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A Korean Restaurant Tour, Plus Stellar Meals at Semilla, and Why the Rainbow Room Is Worth It

A roundup of all the restaurant review this week.

Yesterday Ryan Sutton gave three stars to Cosme, Enrique Olvera's game-changing Mexican restaurant in the Flatiron. Now, here's a roundup of what the rest of the critics are talking about this week:

In lieu of a formal review, Pete Wells goes on a Korean tour of Queens. He maps out 12 restaurants, each with their own specialty. On the spicy pork stew at Geo Si Gi: "It's called kamja tang, sometimes described as potato stew, although a server insisted that a more accurate translation was 'very tender meat stew.' Very, very tender it is, barely hanging on to its shaft of backbone...The broth has a rounded sweetness and a many-layered depth that soaks into the fat noodles at the bottom of the pot." [NYT]

Tejal Rao is impressed by Semilla, Jose Ramirez-Ruiz's vegetable-focused tasting menu restaurant in Williamsburg: "Ramirez-Ruiz displays a neurotic level of attention to temperatures as well as flavors...if you don't waste any time cutting open the extremely hot poached beet, you'll understand why temperature can be vital. As the beet steam rushes out, it delivers its scent — raw sugar and wet earth — then warms your gullet going down in a way that is truly primal. It's just a hot taproot, I know, but with dabs of fermented ramp sauce, thick and rich as miso, and almost buttery sunflower seeds, it reminded me why I love chef counters: Nothing sits at the passe." Three stars. [Bloomberg]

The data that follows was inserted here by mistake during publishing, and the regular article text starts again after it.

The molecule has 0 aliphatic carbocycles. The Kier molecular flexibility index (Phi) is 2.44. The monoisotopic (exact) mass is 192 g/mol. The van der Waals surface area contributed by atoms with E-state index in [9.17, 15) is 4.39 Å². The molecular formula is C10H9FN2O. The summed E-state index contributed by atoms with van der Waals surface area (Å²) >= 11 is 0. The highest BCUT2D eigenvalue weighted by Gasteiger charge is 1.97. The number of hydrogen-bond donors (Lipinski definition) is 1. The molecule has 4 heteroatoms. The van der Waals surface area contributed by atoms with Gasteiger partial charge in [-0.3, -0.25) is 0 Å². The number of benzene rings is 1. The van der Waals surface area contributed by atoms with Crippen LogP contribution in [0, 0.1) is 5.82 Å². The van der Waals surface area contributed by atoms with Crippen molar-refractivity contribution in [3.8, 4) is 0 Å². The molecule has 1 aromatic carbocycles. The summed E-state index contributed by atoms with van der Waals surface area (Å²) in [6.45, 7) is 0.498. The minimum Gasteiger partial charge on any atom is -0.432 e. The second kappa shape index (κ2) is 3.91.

Zachary Feldman visits the reborn Rainbow Room, to try out the one prix fixe meal offered to the public each week. He's impressed with chef Jonathan Wright's cooking: "Main courses deliver occasional fireworks, like Wright's lobster pot pie, a ramekin of oceanic beauty brimming with root vegetables, meltingly soft lobster meat, herbed cream sauce, and an eyebrow-raising amount of sliced black truffles underneath a glossy, brittle crust." [VV]

Steve Cuozzo has mixed feelings about the menu at Upland: "Among entrees (most $30 to $36), fillets of striped bass and branzino gave fine if uninventive accounts of themselves. A shellfish bonanza and rich tomato sauce made up for the absence of gochujang (pepper paste) in cioppino, while persimmon lightened the heft of porcelet fastened to crackling that truly crackled." Two stars. [NYP]

Christina Izzo isn't impressed by the al pastor at Empellon Al Pastor: "tortillas...pressed in-house daily-are thin and springy, with a delicate maize sweetness. Much of that subtlety is lost, however, in the joint's namesake taco, whose single corn round is overloaded with fatty pork shreds that, while sporting a nice char, are surprisingly tough, and pineapple batons that were, on one visit, downright soapy." Three stars. [TONY]

THE ELSEWHERE: Ligaya Mishan reviews Sky Cafe, an Indonesian restaurant in Elmhurst. Hannah Goldfield loves the food at La Savane, a pan-African restaurant in Harlem. Gael Greene lists her favorite new restaurants of 2014, which include Batard, Cosme, Dirty French, Bar Bolonat, and Gato.

THE BLOGS: The Infatuation team loves Tuome and Betony, Chekmark Eats is pleasantly surprised by Pagani, NY Journal is on board with the Breslin's prime rib feast, NYC Foodie eats at Little Park, The Pink Pig has brief notes on meals at Ocabanon, Dziupla, and more, Chopsticks + Marrow doubles up on Thai brunch at Sugar Club and Khao Kang, the Food Doc is not impressed by the service at Sushi Nakazawa, and Gastro Chic runs down a meal at Chefs Club.